When the weather’s great outdoors, I hate to go to the gym and lose out on all that fresh air and sunshine. To still get my endorphins pumping and keep some semblance of body tone, here are ten creative ways I exercise outdoors:
1) Climb stairs. Almost every morning, I speed walk about half a mile to the local elementary school, where I climb a steep set of stairs, descend, and repeat until I get my heart rate somewhat elevated. I actually never use a stairmaster at the gym, but I love the stairs at school. After I’m warmed up, I take them two at a time for a little extra benefit to my quadriceps and glutes (that’s thighs and backside in lay terms!).
2) Weight walk. Walking is great; speed walking is better; walking with light weights may be best of all for increasing your heart rate and working arm muscles at the same time as you boost cardio and keep legs in shape. I vary my walking speed from fast to faster to very fast and then slow down again to increase intensity and burn more calories without having to keep up the very fastest speed the entire way.
3) Hike. Whether you’re a nature lover or just like to explore in the woods, a brisk hike could be for you. I usually try to pick a trail that has a moderate-to-steep incline, which will increase my heart rate, help build my quads and glutes, and make me feel like I actually accomplished something. If you don’t know where to hike, join your local Sierra Club or get trail maps from your local outdoor gear store.
4) Park bench dip. I’m always looking for a way to strengthen my core stomach muscles and tighten up my triceps (the usually flabby muscles on the underside of the biceps). The park bench dip is perfect for this. Sit down on the bench, then, with your palms facing forward and gripping the bench edge, scoot off so that your legs are at a 90 degree angle. Use your triceps to lift your body up and down. Repeat 10-15 times to begin; increase over time. You should feel the results in your triceps as well as your quads.
5) Park bench push up. You can always do regular push ups on the ground if you want. But if you’d rather not get a little dirty, use the park bench you just did your dips on. Face the bench and lean over. Put your palms face down on the bench, fingers pointing to the back. Extend your body out in a sort of plank position, with your head and chest inclined over your hands and your legs straight out behind you. Balancing on your toes and hands, push up then let yourself down, working at a moderate pace. Feel the burn in your arms, chest and core.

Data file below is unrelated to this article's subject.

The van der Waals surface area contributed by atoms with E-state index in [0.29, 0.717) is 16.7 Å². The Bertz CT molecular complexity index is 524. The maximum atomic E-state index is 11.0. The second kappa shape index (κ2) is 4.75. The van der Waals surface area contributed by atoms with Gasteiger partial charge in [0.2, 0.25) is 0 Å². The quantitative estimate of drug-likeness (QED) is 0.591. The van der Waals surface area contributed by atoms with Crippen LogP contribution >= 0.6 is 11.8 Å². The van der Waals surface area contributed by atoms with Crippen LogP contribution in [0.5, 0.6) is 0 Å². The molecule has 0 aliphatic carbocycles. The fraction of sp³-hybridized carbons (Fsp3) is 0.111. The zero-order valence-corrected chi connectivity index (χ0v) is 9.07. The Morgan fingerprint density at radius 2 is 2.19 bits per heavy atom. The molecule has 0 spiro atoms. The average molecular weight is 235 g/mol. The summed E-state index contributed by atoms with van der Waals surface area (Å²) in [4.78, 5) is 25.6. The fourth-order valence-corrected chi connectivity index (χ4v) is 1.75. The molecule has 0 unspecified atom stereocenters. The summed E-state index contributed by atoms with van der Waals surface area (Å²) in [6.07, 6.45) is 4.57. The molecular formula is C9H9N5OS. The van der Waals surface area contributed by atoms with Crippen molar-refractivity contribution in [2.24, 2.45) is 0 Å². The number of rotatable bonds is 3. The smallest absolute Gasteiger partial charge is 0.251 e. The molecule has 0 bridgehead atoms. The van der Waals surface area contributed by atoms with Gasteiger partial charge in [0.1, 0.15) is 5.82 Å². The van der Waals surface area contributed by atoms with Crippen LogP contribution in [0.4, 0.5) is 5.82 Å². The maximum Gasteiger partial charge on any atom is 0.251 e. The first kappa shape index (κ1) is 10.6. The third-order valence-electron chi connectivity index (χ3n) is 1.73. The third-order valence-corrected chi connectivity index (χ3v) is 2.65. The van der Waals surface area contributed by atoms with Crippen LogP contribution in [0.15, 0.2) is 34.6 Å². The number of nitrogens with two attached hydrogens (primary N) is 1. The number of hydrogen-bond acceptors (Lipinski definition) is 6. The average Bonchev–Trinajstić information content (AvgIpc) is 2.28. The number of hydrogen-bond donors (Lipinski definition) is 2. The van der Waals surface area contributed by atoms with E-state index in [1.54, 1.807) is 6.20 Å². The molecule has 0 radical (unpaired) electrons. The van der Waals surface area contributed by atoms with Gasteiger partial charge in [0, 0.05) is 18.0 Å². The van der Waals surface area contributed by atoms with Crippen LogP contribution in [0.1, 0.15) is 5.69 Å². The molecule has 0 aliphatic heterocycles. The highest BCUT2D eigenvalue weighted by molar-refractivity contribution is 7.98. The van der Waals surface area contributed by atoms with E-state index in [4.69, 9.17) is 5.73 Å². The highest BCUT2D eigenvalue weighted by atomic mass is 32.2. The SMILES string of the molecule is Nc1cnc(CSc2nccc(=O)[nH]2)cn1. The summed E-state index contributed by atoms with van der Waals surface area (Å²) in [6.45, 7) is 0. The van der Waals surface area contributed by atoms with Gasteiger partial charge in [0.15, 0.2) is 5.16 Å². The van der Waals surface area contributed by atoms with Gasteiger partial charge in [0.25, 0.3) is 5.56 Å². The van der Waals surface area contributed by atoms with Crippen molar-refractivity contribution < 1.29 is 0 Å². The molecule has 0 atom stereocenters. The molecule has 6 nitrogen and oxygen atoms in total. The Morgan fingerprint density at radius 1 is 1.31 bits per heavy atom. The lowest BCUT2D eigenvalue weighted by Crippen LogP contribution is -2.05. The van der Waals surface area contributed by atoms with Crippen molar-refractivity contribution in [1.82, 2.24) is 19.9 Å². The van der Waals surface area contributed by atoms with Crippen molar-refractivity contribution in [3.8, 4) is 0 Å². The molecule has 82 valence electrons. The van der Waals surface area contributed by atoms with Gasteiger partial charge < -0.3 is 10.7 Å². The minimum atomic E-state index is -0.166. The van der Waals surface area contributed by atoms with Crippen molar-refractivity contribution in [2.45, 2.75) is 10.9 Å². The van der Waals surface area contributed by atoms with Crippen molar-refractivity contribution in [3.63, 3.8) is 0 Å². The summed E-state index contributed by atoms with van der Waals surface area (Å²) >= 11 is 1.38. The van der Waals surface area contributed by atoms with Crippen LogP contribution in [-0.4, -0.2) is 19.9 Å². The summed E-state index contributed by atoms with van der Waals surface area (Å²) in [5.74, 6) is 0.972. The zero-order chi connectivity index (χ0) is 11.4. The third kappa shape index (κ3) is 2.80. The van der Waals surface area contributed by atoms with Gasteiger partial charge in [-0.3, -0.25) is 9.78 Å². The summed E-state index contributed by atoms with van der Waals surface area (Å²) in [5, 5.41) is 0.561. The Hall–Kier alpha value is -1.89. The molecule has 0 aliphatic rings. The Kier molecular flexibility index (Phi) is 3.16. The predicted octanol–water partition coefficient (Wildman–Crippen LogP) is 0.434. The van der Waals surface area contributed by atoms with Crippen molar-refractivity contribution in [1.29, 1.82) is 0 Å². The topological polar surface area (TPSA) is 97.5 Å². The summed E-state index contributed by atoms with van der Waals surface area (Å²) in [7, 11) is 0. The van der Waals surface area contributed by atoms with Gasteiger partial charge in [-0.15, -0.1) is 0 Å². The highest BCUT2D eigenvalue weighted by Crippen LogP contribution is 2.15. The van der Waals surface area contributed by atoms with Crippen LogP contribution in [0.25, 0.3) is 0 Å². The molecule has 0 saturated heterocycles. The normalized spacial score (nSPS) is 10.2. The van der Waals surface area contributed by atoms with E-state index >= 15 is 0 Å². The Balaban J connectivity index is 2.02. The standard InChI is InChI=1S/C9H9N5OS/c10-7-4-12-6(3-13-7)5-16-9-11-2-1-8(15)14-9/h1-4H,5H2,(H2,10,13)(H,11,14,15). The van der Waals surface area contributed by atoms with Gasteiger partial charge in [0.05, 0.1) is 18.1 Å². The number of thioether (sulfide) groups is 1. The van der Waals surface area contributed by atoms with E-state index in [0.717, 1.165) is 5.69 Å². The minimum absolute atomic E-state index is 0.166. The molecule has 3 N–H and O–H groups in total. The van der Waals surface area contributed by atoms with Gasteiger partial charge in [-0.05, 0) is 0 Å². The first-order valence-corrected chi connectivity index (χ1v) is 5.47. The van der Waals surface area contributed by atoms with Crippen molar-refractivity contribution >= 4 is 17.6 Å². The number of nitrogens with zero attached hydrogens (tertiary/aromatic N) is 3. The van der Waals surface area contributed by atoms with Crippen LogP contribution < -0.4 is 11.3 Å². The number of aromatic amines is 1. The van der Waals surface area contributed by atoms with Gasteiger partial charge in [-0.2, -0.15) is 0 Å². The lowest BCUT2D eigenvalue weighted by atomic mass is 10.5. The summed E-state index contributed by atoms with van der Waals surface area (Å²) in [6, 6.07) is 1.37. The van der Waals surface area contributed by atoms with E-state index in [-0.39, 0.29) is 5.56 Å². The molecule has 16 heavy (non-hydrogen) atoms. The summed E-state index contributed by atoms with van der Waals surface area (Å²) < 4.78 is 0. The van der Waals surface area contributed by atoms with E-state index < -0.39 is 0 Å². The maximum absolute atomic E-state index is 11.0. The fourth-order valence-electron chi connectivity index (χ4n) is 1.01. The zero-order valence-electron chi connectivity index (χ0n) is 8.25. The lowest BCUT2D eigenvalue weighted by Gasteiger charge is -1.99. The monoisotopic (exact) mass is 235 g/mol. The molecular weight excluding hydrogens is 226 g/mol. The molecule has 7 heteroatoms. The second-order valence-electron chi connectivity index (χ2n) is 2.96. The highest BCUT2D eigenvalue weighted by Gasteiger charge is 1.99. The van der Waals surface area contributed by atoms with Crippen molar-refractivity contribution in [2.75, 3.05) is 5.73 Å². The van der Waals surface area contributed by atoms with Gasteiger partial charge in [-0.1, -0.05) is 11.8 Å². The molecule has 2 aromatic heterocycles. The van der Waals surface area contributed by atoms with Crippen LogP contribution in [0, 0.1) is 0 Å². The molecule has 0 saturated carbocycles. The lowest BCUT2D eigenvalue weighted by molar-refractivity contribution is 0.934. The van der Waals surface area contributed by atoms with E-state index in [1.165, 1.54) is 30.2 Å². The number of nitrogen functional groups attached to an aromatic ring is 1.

6) Walk a tightrope. The “tightrope” you’re likely to find outdoors is probably a long curb, flat rail, or maybe even a downed tree. Extend your arms out to your sides for balance and use your core to keep you stable. Walk step-over-step from one end of the rail or tree to the other; turn, and repeat.
7) Yoga in the park. So many people are practicing yoga these days, I don’t feel the least bit out of place doing sun salutations and downward dog on the grass in the neighborhood park. It actually seems like sun salutations belong outside, don’t you think?
Vertical crunch. An orthopedist I used to see for some vertebrae issues suggested this exercise to me. It’s a great way to strengthen your core and flatten abs without putting pressure on your neck or lower back the way you do with regular sit-ups. Plus it builds balance and concentration. Standing tall, pull one leg up to your chest, grab it, release, then pull the other leg up to your chest and do the same thing. Alternate legs, counting each complete motion of both legs as one repetition. The key here is to keep your abs tight and use them to pull your legs up – if you bend over to your legs, you’ll be defeating the purpose. Want a little extra work-out? Lock your hands behind your head, then touch elbows to alternate knees when you raise your legs. Again, start with 12-15 repetitions, and build up or repeat sets as your endurance increases.
9) Garden. Gardening may be my favorite form of exercise. I’m outdoors, in Nature, feeling productive and enjoying the results of my hardwork when it’s all over. Pulling weeds, raking leaves with a hand rake, edging, trimming bushes and trees all work up a sweat.
1o) Mow lawn. Even if I’m not weeding my yard, I still have to mow the lawn. I use an electric mower but it still takes a fair amount of upper body strength to haul it from my shed to my grass. Once I get going, I try to mow somewhat quickly to increase aerobic activity. My yard has a bit of an incline to it, so I end up pushing the mower up as much as down, which is great for exercising my legs and arms.
What exercises do you do outdoors? Tennis? Biking? Frisbee? Let us know!